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I am a newbie in expect / TCL and trying to parse an HTML page that has output some thing like below:

<li><p>Timestamp: Wed, 14 Nov 2012 16:37:50 -0800
<li><p>Your IP address:</p></li>
<li><p class="XXX_no_wrap_overflow_hidden">Requested URL: /</p></li>
<li><p>Error reference number: 1003</p></li>
<li><p>Server ID: FL_23F7</p></li>
<li><p>Process ID: PID_1352939870.809-1-428432242</p></li>
<li><p>User-Agent: </p></li>

My script is below. I am able to get the web page which I am not able to parse the line "Your IP address:" which is giving me errors:

#!/usr/bin/expect -f
set timeout -1
spawn telnet www.whatismyip.com 80
send "GET /\r\n"
set output $expect_out(buffer)
foreach line [split $output \n] {
        regexp {.*<li><p>Your IP Address Is:.*?(\d+\.\d+\.\d+\.\d+)} $line ip
        if {[string length ${ip}]} {
                puts $ip

The error is:

    Connection closed by foreign host.
can't read "ip": no such variable
    while executing
"string length ${ip}"
    ("foreach" body line 3)
    invoked from within
"foreach line [split $output \n] {
        regexp {.*<li><p>Your IP Address Is:.*?(\d+\.\d+\.\d+\.\d+)} $line ip
        if {[string length ${ip}]} {
    (file "./t4" line 7)

Any pointers where I am doing wrong?

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up vote 1 down vote accepted

The regular expression did not match, so the variable was not assigned. You should check the result of regexp to see if the match succeeded; when not using the -all option to regexp, you can treat it like a boolean. Try this:

foreach line [split $output \n] {
    if {[regexp {<li><p>Your IP Address Is:.*?(\d+\.\d+\.\d+\.\d+)(?!\d)} $line -> ip]} {
        puts $ip

The -> is really a (weird!) variable name which will hold the whole matched string; we're not interested in it (just the parenthetical part) so we use the non-alphabetic to mnemonically say “this is going to there” (the submatch to the ip variable).

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Thanks it works but the IP value is getting truncated only by its last character value. My code is if {[regexp {<li><p>Your IP address:.*?(\d+\.\d+\.\d+\.\d+)} $line -> ip]} { and if The markup is <li><p>Your IP address:</p></li> I get puts $ip as - the 0 in the end is being left out – Prakash Nov 15 '12 at 7:50
Ah! You've been bitten by non-greediness. For really rather nasty technical reasons, all the quantifiers in that RE are being non-greedy: you need to ensure that the RE is appropriately anchored, which is done by putting in a negative lookahead ((?!\d): “there isn't a digit next”) at the end of the RE. – Donal Fellows Nov 15 '12 at 11:26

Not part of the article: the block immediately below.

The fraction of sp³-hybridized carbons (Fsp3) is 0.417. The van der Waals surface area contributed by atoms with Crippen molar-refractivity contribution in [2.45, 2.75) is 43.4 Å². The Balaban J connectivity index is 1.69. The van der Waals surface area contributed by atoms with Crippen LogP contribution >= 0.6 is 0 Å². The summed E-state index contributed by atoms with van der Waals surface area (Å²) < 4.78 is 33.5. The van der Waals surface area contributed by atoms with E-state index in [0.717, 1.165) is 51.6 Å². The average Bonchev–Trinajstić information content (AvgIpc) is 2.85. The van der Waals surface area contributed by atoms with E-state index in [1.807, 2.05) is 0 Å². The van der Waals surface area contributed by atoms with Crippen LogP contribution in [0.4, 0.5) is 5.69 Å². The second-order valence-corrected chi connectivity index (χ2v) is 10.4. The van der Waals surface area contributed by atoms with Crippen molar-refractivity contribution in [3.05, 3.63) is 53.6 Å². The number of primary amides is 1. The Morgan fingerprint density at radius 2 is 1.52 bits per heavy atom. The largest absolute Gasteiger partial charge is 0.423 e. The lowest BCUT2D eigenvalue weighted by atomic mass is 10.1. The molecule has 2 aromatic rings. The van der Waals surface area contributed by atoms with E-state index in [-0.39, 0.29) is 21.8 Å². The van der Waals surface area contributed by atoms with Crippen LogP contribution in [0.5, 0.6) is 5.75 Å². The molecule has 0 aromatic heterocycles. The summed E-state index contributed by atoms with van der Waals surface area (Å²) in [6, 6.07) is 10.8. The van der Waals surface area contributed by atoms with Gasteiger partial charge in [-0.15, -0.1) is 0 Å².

The “really rather nasty technical reasons” have to do with Tcl's use of an automata-theoretic RE engine instead of the stack-based system of PCRE and related. The code that works this out is definitely non-trivial and scary-complicated. Myself, I try to always write entirely greedy REs; that's how I was taught, long ago, and their behavior is (relatively) easy to understand. – Donal Fellows Nov 15 '12 at 11:34
The original RE was one you supplied, but with the leading .* lopped off as you didn't really need it, but which forced the rest of the RE to be interpreted as greedy… and which I didn't spot. Oh well! – Donal Fellows Nov 15 '12 at 11:36
By the way, try just to use the http package: package require http; set tok [http::geturl www.whatismyip.com]; if {[regexp {<li><p>Your IP Address Is:.*?(\d+\.\d+\.\d+\.\d+)(?!\d)} [http::data $tok] -> ip]} {puts $ip}; http::cleanup $tok – Johannes Kuhn Nov 16 '12 at 18:33

Your line contains "address" (lowercase) but you're trying to match "Address" (uppercase). Add the
-nocase option to the regexp command. Also, Tcl regular expressions cannot have mixed greediness -- the first quantifier determines if the whole expression is greedy or non-greedy (I can't find where this is documented right now).

regexp -nocase {IP Address.*(\d{1,3}\.\d{1,3}\.\d{1,3}\.\d{1,3})} $line -> ip
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Same value I get here - as mentioned that the ip value is getting truncated by last character - if markup value is IP address:</p></li> I get 'puts $ip' as - the 0 in the end is being left out – Prakash Nov 15 '12 at 7:56

If your ultimate goal is to get your host's external IP, then go with an API solution, such as one from exip.org:

#!/usr/bin/env tclsh

set api http://api-nyc01.exip.org/?call=ip
if {[catch {exec curl --silent $api} output]} {
    puts "Failed to acquire external IP"
} else {
    puts "My external IP is $output"

Please visit their API site for more information, especially if you live outside the USA. This solution requires curl, which you might need to install.

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